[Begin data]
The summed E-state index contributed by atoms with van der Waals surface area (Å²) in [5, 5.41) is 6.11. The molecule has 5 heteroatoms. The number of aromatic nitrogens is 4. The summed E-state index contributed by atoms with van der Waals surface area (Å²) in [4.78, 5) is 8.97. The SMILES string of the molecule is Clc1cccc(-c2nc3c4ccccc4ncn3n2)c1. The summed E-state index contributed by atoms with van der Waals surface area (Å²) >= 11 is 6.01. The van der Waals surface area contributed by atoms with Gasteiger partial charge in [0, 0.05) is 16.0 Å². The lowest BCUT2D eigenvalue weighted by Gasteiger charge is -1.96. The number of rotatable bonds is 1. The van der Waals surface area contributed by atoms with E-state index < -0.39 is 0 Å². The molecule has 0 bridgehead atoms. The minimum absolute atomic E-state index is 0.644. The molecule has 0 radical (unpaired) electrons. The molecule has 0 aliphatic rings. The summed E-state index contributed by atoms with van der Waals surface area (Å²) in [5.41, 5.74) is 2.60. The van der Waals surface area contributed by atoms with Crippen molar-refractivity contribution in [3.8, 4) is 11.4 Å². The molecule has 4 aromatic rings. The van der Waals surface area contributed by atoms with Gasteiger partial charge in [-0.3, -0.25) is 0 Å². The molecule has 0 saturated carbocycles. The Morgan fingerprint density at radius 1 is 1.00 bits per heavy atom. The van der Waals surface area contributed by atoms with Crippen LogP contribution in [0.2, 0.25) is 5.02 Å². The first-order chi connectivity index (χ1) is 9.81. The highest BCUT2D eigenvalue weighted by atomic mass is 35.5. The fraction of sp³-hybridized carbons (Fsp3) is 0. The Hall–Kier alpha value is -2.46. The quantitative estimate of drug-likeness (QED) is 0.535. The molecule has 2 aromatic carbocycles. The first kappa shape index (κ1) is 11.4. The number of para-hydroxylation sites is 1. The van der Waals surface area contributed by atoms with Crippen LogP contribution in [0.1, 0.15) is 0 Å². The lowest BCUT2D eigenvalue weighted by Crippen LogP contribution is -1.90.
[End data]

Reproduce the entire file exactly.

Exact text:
The summed E-state index contributed by atoms with van der Waals surface area (Å²) in [5, 5.41) is 6.11. The molecule has 5 heteroatoms. The number of aromatic nitrogens is 4. The summed E-state index contributed by atoms with van der Waals surface area (Å²) in [4.78, 5) is 8.97. The SMILES string of the molecule is Clc1cccc(-c2nc3c4ccccc4ncn3n2)c1. The summed E-state index contributed by atoms with van der Waals surface area (Å²) >= 11 is 6.01. The van der Waals surface area contributed by atoms with Gasteiger partial charge in [0, 0.05) is 16.0 Å². The lowest BCUT2D eigenvalue weighted by Gasteiger charge is -1.96. The number of rotatable bonds is 1. The van der Waals surface area contributed by atoms with E-state index < -0.39 is 0 Å². The molecule has 0 bridgehead atoms. The minimum absolute atomic E-state index is 0.644. The molecule has 0 radical (unpaired) electrons. The molecule has 0 aliphatic rings. The summed E-state index contributed by atoms with van der Waals surface area (Å²) in [5.41, 5.74) is 2.60. The van der Waals surface area contributed by atoms with Crippen molar-refractivity contribution in [3.8, 4) is 11.4 Å². The molecule has 4 aromatic rings. The van der Waals surface area contributed by atoms with Gasteiger partial charge in [-0.3, -0.25) is 0 Å². The molecule has 0 saturated carbocycles. The Morgan fingerprint density at radius 1 is 1.00 bits per heavy atom. The van der Waals surface area contributed by atoms with Crippen LogP contribution in [0.2, 0.25) is 5.02 Å². The first-order chi connectivity index (χ1) is 9.81. The highest BCUT2D eigenvalue weighted by atomic mass is 35.5. The fraction of sp³-hybridized carbons (Fsp3) is 0. The Hall–Kier alpha value is -2.46. The quantitative estimate of drug-likeness (QED) is 0.535. The molecule has 2 aromatic carbocycles. The first kappa shape index (κ1) is 11.4. The number of para-hydroxylation sites is 1. The van der Waals surface area contributed by atoms with Crippen LogP contribution in [0.1, 0.15) is 0 Å². The lowest BCUT2D eigenvalue weighted by Crippen LogP contribution is -1.90.